The reverse logistics process enables companies to take materials and products that have depreciated over their life cycle, and ultimately dispose of them once they no longer serve a core function in the enterprise.
Supply management executives who properly implement asset and investment recovery initiatives can significantly boost their companies’ profit. From office gear to factories or office buildings, proper supply management plays a substantial role in their disposition and investment recovery.
This is leading many supply management executives to evaluate suppliers beyond the first tier. Consider the case of IT equipment, which has a life cycle of about three years. Rupert says in the past, obsolete IT equipment would often be turned over to a third party or, worse yet, be sent to a landfill because nothing was viewed as recyclable or usable beyond donating it. However, things are changing for the better. “Today, companies ensure that a source secures the hard-drive data by wiping it clean prior to disposition,” says Rupert. “The equipment is then recycled into new plastic, glass and metals.” And it’s all being done in a responsible way. Companies are now tracking where their assets are going to help prevent equipment from being shipped to third world countries, where residuals could contaminate a community stream or canal, explains Rupert. “Many recyclers are now being proactive to ensure that assets don’t leave the United States until they are inert and converted back into a raw glass or metal,” he says. “Thus, it prevents any reprocessing activities taking place overseas.”
Critical partnership: Supply management and investment recovery
Supply managers then evaluate the assets and determine if any can be redeployed within the enterprise before requesting a new replacement. By redeploying surplus assets, supply management achieves cost-avoidance goals and avoids unnecessary consumption of natural resources. “Supply
management is absolutely critical in reducing the amount of surplus assets that a corporation may ultimately have to disposition,” says Rupert.
How else is supply management adding value to investment recovery initiatives? The following are areas where the partnership between supply management and investment recovery can have the greatest impact.
However, Rogers adds that companies are overlooking the importance of asset recovery and the secondary market. “I think too often, the secondary market is an afterthought,” he says. “Senior management must communicate asset and investment recovery as a priority in corporations.” Rogers concedes that challenges exist in managing redeployed inventory; however, the secondary market is a profit stream that should not be ignored, nor should supply management’s ability to evaluate an asset’s value.
A similar directive is Registration, Evaluation, Authorization and Restriction of Chemicals (REACH) — controversial legislation involving the production and use of chemical substances in electronics and other products. “While we’re starting to see similar legislation in the United States, many U.S. companies are embracing the concept of sustainability,” says Penfield. “Interface, Inc., a floor-covering company, established a mission to eliminate any negative impact it may have on the environment by 2020. And BP, a petroleum company, invested $20 million to reduce carbon emissions and generated a savings of $1.5 billion as a result of its efforts.” Thus, supply management can have a positive influence from the beginning to the end of an asset’s life cycle.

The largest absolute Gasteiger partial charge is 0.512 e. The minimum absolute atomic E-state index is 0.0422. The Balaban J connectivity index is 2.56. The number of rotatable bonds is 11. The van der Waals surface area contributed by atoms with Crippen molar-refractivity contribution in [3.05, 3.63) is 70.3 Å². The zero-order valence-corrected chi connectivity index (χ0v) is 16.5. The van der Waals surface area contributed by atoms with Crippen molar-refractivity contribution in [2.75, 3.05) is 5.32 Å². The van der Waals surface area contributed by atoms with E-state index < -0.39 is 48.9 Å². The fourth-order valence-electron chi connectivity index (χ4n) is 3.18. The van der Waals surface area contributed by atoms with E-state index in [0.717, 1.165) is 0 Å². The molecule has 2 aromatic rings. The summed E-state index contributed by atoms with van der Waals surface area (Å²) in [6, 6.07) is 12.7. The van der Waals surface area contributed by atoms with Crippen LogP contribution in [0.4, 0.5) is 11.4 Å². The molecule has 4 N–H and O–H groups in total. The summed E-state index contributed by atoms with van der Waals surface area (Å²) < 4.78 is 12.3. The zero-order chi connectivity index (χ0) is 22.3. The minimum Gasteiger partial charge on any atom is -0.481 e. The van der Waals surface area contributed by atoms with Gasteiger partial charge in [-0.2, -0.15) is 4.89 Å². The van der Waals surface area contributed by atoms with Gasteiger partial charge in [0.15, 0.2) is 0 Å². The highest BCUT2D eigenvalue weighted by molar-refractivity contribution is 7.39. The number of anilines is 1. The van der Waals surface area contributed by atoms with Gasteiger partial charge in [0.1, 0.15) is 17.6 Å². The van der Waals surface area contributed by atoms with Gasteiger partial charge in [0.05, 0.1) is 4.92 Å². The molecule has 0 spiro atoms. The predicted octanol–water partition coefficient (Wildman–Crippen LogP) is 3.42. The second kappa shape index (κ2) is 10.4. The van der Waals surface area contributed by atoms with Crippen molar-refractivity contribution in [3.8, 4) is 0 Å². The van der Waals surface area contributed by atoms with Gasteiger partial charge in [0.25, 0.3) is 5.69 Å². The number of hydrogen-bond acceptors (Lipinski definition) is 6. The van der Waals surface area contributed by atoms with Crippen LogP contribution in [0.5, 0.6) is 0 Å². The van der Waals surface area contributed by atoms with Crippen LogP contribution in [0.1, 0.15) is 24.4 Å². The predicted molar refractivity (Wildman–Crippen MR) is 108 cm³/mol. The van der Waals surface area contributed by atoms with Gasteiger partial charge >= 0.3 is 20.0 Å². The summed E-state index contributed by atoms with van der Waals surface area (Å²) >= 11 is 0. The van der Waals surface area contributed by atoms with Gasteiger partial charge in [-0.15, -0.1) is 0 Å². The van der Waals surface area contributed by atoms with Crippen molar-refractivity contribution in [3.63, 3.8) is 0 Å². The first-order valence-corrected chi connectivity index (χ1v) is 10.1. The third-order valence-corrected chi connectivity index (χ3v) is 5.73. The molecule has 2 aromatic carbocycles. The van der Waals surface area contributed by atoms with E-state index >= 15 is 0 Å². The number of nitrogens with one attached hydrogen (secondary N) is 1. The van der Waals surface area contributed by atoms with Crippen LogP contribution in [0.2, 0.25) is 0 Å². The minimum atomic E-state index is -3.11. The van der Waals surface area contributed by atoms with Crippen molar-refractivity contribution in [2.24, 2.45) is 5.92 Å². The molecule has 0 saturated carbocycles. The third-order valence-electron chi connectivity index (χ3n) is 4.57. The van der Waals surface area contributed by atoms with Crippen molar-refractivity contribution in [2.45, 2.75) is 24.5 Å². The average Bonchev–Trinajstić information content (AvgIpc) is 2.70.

With a partnership established between supply management and investment recovery, the two groups can apply their core competencies toward the recovery and disposition of company assets. While an internal partnership is critical, there is also a unique opportunity within asset and investment recovery to collaborate with customers, suppliers and even competitors. Consider the following examples:
- Obsolete IT equipment and used office furniture can be offered to internal customers at a reduced cost.
- Suppliers may be willing to recover end-of-life assets or contribute to the cost of recycling in order to use the raw materials in future production processes. In the case of metals, for example, it may be more cost-effective to use recovered metals from the recycling process than purchasing directly from a raw materials supplier.
- For industries with assets in large volume, such as utilities and construction, collaborating with competitors on disposition strategies can be a win-win for all. For example, at American Electric Power, Rupert says the company was engaged in the disposition of large (6-feet-by-3-feetby- 5-feet) 4,000-pound modules used for scrubbing the exhaust gases from the company’s power plants. “In the past, our environmental group landfilled the modules because they could not find a method to remove the ceramic materials from the metals in the modules,” says Rupert. “When our asset recovery group evaluated the problem, we located buyers that could reuse some of the modules.
- For the nonusable modules, a car-shredding facility safely and environmentally shredded and removed the ceramic materials from the ferrous and nonferrous metals, which allowed for future recycling.” Rupert adds that not only was this an exercise in sustainability, it generated a significant cost savings. In the last year, American Electric Power avoided approximately $240,000 in landfill costs and generated nearly $400,000 in revenue.
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